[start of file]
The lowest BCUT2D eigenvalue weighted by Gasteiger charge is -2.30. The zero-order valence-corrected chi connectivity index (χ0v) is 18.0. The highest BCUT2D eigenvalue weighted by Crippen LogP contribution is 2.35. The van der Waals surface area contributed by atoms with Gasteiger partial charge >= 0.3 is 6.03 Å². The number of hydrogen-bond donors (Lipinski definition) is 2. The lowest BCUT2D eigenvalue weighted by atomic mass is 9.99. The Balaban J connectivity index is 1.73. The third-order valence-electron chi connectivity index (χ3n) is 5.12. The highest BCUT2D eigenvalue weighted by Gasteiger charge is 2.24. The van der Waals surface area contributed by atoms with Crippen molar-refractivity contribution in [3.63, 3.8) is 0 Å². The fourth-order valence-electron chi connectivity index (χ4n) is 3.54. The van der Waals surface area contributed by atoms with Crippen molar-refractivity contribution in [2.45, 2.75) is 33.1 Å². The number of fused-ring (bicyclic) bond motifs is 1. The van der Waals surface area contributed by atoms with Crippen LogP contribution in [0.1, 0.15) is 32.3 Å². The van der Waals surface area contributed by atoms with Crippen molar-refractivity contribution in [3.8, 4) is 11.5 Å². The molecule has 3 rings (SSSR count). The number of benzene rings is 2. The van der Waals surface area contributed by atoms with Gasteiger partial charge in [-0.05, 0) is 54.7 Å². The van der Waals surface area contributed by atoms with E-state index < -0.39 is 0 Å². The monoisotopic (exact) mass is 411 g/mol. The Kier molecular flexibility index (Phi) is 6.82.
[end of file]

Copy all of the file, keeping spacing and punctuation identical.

The lowest BCUT2D eigenvalue weighted by Gasteiger charge is -2.30. The zero-order valence-corrected chi connectivity index (χ0v) is 18.0. The highest BCUT2D eigenvalue weighted by Crippen LogP contribution is 2.35. The van der Waals surface area contributed by atoms with Gasteiger partial charge >= 0.3 is 6.03 Å². The number of hydrogen-bond donors (Lipinski definition) is 2. The lowest BCUT2D eigenvalue weighted by atomic mass is 9.99. The Balaban J connectivity index is 1.73. The third-order valence-electron chi connectivity index (χ3n) is 5.12. The highest BCUT2D eigenvalue weighted by Gasteiger charge is 2.24. The van der Waals surface area contributed by atoms with Crippen molar-refractivity contribution in [3.63, 3.8) is 0 Å². The fourth-order valence-electron chi connectivity index (χ4n) is 3.54. The van der Waals surface area contributed by atoms with Crippen molar-refractivity contribution in [2.45, 2.75) is 33.1 Å². The number of fused-ring (bicyclic) bond motifs is 1. The van der Waals surface area contributed by atoms with Crippen LogP contribution in [0.1, 0.15) is 32.3 Å². The van der Waals surface area contributed by atoms with Crippen molar-refractivity contribution in [3.8, 4) is 11.5 Å². The molecule has 3 rings (SSSR count). The number of benzene rings is 2. The van der Waals surface area contributed by atoms with Gasteiger partial charge in [-0.05, 0) is 54.7 Å². The van der Waals surface area contributed by atoms with E-state index < -0.39 is 0 Å². The monoisotopic (exact) mass is 411 g/mol. The Kier molecular flexibility index (Phi) is 6.82.